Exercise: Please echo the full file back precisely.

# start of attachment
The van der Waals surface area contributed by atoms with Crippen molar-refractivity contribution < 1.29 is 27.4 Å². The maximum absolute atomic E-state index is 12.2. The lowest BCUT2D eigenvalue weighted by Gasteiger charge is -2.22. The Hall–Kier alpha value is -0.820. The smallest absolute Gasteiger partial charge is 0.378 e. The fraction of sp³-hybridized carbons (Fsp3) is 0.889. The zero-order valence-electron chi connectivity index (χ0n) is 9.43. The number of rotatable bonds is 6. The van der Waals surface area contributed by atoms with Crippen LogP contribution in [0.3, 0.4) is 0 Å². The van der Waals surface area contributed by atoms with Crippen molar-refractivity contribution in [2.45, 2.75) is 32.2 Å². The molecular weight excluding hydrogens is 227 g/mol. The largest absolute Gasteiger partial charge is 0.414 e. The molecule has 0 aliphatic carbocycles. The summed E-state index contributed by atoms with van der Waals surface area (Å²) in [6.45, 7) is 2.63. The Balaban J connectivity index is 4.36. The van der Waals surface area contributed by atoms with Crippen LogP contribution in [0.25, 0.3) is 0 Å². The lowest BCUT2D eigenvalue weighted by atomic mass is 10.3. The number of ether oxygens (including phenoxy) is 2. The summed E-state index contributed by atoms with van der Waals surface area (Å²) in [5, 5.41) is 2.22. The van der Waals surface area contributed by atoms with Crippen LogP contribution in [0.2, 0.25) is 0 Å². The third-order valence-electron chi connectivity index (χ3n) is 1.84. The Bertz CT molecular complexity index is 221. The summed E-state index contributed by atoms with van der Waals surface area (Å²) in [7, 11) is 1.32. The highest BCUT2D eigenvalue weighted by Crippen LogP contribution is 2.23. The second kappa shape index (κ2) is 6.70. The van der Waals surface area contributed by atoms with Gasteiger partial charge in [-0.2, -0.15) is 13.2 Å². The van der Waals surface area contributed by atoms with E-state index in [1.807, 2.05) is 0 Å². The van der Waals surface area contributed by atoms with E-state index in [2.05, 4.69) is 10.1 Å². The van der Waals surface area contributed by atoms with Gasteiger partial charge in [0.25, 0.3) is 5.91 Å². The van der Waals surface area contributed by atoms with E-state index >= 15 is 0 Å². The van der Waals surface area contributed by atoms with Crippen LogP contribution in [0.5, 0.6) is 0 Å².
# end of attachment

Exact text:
The van der Waals surface area contributed by atoms with Crippen molar-refractivity contribution < 1.29 is 27.4 Å². The maximum absolute atomic E-state index is 12.2. The lowest BCUT2D eigenvalue weighted by Gasteiger charge is -2.22. The Hall–Kier alpha value is -0.820. The smallest absolute Gasteiger partial charge is 0.378 e. The fraction of sp³-hybridized carbons (Fsp3) is 0.889. The zero-order valence-electron chi connectivity index (χ0n) is 9.43. The number of rotatable bonds is 6. The van der Waals surface area contributed by atoms with Crippen LogP contribution in [0.3, 0.4) is 0 Å². The van der Waals surface area contributed by atoms with Crippen molar-refractivity contribution in [2.45, 2.75) is 32.2 Å². The molecular weight excluding hydrogens is 227 g/mol. The largest absolute Gasteiger partial charge is 0.414 e. The molecule has 0 aliphatic carbocycles. The summed E-state index contributed by atoms with van der Waals surface area (Å²) in [6.45, 7) is 2.63. The Balaban J connectivity index is 4.36. The van der Waals surface area contributed by atoms with Crippen LogP contribution in [0.25, 0.3) is 0 Å². The lowest BCUT2D eigenvalue weighted by atomic mass is 10.3. The number of ether oxygens (including phenoxy) is 2. The summed E-state index contributed by atoms with van der Waals surface area (Å²) in [5, 5.41) is 2.22. The van der Waals surface area contributed by atoms with Crippen LogP contribution in [0.2, 0.25) is 0 Å². The third-order valence-electron chi connectivity index (χ3n) is 1.84. The Bertz CT molecular complexity index is 221. The summed E-state index contributed by atoms with van der Waals surface area (Å²) in [7, 11) is 1.32. The highest BCUT2D eigenvalue weighted by Crippen LogP contribution is 2.23. The second kappa shape index (κ2) is 6.70. The van der Waals surface area contributed by atoms with Gasteiger partial charge in [-0.2, -0.15) is 13.2 Å². The van der Waals surface area contributed by atoms with E-state index in [1.807, 2.05) is 0 Å². The van der Waals surface area contributed by atoms with E-state index in [2.05, 4.69) is 10.1 Å². The van der Waals surface area contributed by atoms with Gasteiger partial charge in [0.25, 0.3) is 5.91 Å². The van der Waals surface area contributed by atoms with E-state index >= 15 is 0 Å². The van der Waals surface area contributed by atoms with Crippen LogP contribution in [0.5, 0.6) is 0 Å².